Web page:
Go into any restaurant kitchen in Australia and you’ll find men are often the majority. As chefs increasingly enjoy a level of mild celebrity, it means the equally hard-working women in hospitality rarely share the same limelight.

While there are many excellent female chefs in the city we could celebrate, we took the opportunity to meet the women in Melbourne’s hospitality industry who, for years now, have been getting on with it and making magic in restaurants; the ones who keep our glasses topped up and who know what we need before we do.

They’re often the quiet achievers of the restaurant world, the ones who orchestrate and maintain the consistency you feel around you at the haunts you keep returning to. Actually, they are probably a big part of what makes your favourite restaurant, your favourite. These are the people taking care of you front of house (FOH).

Kate Bartholomew is a lightning bolt of energy. If you are greeted by her at one of the restaurants she owns with her husband Mykal and chef Adam D’Sylva, you are in the experienced hands of one of the city’s best. Kate and Mykal recently opened French restaurant Oter, just across the laneway from Coda, with chef Florent Gerardin at the helm. Her other restaurant Tonka isn't far away.

Broadsheet: How long have you been working in the hospitality industry and how did you get into it?
Kate Bartholomew: At the age of 14 I was over the moon to begin my first job polishing cutlery on the weekends and school holidays. I still love polishing cutlery, it’s when I plan my next move.

BS: What’s the best thing about working FOH (front of house)? And what’s the hardest?
KB: The greatest joy in my job is definitely serving the lovely, enthusiastic and interesting customers we see every day, and fortunately, they are the vast majority. The hardest aspect is dealing with the rude, entitled and arrogant individuals, thankfully they are few-and-far-between.


BS: The restaurant kitchen is known to be male-dominated. Is it a similar scenario FOH? Have you had to manage much sexism in the industry or from customers?
KB: Overall, kitchens are definitely far too male-dominated; I look forward to seeing that change. Generally, I find the floor to be well balanced in terms of gender. At times sexism does exist from both the customers and front-of-house, but I am very lucky, it is very rare for such behaviour to occur in our restaurants. Although on two occasions I have had male employees who were sexist and they were shown the door.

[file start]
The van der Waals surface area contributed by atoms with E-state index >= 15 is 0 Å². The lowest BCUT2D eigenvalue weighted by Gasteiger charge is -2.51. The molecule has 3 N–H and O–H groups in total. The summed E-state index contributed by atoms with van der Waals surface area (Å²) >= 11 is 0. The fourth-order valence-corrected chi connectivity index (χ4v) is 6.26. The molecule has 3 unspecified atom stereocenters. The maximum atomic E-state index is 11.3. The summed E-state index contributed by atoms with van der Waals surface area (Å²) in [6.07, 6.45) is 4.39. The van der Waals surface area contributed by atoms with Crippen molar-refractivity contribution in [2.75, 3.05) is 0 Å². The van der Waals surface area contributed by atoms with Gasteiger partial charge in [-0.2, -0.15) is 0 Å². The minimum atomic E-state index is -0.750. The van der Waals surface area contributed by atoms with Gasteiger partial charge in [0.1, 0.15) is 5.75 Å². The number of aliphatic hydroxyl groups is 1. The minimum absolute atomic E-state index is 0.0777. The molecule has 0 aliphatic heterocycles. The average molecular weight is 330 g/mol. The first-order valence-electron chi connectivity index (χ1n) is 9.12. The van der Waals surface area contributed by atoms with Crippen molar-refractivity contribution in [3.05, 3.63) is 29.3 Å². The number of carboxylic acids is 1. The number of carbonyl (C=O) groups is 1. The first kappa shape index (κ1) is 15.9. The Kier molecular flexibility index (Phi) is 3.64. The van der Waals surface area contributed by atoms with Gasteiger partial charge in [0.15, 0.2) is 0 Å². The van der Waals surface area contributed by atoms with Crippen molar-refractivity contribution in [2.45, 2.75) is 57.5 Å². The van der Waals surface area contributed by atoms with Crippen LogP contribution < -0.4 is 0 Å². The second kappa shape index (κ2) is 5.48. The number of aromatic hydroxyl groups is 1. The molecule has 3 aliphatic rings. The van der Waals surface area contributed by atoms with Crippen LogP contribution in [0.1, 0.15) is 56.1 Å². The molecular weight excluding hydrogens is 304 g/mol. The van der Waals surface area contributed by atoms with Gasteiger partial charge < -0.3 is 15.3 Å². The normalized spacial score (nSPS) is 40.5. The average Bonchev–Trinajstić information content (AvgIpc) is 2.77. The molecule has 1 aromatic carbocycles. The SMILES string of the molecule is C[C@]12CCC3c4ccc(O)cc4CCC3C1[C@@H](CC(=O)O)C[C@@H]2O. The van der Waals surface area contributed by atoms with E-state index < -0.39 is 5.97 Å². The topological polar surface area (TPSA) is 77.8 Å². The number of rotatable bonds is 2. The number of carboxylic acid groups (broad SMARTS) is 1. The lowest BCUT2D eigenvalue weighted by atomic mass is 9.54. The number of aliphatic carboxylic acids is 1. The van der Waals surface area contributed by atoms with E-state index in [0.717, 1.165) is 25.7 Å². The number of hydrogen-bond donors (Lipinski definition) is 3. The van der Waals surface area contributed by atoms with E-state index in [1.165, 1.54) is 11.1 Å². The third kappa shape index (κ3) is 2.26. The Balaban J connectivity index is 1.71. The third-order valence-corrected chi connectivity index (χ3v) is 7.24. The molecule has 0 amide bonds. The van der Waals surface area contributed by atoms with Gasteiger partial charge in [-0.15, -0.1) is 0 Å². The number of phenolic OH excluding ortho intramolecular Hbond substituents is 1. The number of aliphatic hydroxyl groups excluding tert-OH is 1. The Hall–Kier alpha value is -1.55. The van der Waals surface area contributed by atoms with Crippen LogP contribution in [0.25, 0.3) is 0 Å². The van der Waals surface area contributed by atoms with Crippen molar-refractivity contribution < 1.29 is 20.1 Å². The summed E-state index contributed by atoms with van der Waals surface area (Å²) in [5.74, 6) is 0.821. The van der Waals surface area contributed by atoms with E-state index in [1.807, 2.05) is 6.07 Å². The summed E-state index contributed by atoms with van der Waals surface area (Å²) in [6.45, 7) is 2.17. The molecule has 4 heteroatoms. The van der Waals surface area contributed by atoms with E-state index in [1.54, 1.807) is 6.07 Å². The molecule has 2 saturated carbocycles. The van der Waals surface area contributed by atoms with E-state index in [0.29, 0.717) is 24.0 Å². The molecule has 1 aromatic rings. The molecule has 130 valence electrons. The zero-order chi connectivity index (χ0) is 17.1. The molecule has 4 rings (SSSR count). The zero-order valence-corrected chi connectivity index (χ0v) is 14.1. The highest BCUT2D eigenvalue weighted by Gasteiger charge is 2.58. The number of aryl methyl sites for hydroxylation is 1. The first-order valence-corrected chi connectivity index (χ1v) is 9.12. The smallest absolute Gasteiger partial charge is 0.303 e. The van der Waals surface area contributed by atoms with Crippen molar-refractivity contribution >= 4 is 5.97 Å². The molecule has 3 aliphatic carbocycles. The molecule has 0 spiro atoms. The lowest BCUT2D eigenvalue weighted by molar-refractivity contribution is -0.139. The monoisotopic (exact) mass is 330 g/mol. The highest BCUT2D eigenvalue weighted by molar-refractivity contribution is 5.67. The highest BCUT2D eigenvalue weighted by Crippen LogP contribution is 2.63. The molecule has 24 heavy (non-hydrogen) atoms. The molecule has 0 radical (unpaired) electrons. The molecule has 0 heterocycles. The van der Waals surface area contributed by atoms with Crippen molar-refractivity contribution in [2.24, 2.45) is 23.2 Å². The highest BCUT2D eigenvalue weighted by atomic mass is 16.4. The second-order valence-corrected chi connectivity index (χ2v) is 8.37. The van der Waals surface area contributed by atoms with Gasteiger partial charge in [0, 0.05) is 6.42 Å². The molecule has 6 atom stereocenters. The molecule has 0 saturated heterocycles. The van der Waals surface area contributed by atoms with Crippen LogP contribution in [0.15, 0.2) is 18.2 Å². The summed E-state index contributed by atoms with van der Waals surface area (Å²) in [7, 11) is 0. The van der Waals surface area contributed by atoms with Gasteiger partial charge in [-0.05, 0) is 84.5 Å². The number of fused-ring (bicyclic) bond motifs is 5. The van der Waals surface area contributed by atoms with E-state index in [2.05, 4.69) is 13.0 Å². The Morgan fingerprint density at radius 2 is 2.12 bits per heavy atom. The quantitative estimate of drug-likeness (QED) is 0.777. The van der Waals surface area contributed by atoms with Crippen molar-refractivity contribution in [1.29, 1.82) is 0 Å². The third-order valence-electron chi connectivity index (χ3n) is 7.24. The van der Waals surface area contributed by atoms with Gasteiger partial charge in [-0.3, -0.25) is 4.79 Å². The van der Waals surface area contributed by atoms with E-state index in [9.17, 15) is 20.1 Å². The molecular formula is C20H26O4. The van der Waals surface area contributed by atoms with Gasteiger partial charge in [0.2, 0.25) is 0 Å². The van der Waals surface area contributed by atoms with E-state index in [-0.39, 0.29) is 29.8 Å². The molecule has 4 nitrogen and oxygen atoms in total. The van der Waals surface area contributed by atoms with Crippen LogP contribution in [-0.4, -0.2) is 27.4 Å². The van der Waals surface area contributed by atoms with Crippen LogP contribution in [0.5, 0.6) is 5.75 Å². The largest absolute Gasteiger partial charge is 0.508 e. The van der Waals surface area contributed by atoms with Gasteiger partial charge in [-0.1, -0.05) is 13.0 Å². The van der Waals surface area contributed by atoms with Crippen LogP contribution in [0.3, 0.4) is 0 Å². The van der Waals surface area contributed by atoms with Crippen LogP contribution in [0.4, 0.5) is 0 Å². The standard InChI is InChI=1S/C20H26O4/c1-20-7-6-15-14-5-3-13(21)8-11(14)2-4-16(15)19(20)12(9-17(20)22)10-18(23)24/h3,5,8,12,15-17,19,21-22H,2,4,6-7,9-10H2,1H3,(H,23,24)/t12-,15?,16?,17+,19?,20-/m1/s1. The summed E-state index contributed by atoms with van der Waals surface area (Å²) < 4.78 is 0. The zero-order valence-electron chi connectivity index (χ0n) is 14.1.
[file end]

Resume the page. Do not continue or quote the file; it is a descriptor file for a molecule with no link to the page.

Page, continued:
BS: During your time in the industry, what have been some of the biggest changes in the expectations of diners?
KB: It is amazing how willing people have become to try something different with regard to food and wine. There has been a significant development of trust in waiters and sommeliers, and rightly so. There is an expectation that we will not exploit that trust, by providing the right product, at the right price for the right individual. Conversely, the benefit of technology has allowed everyone to be more educated on the products they consume. People are more aware of sustainability, where and who the product has come from and in turn, force the industry to meet those expectations.

BS: How has technology changed the way we dine?
KB: The mighty mobile phone – sometimes I feel like I have to text some individuals to offer a glass of wine! Although it is great to be so connected and have so much information immediately available, ironically, it is also frightening how disconnected so many have become and we see it far too often in the dining room. But overall, it’s great to have international reach due to such technology, particularly social media and its ability to increase awareness of your brand.

BS: Where do you like to eat on a day off?
KB: Flower Drum, Ombra, Movida, Lau’s Family Kitchen and Ayam Chef, our local laksa place.

Read more of this series:

Sally Humble
Jane Semple
Angie Giannakodakis
Anna Touhy
Madeleine Morgan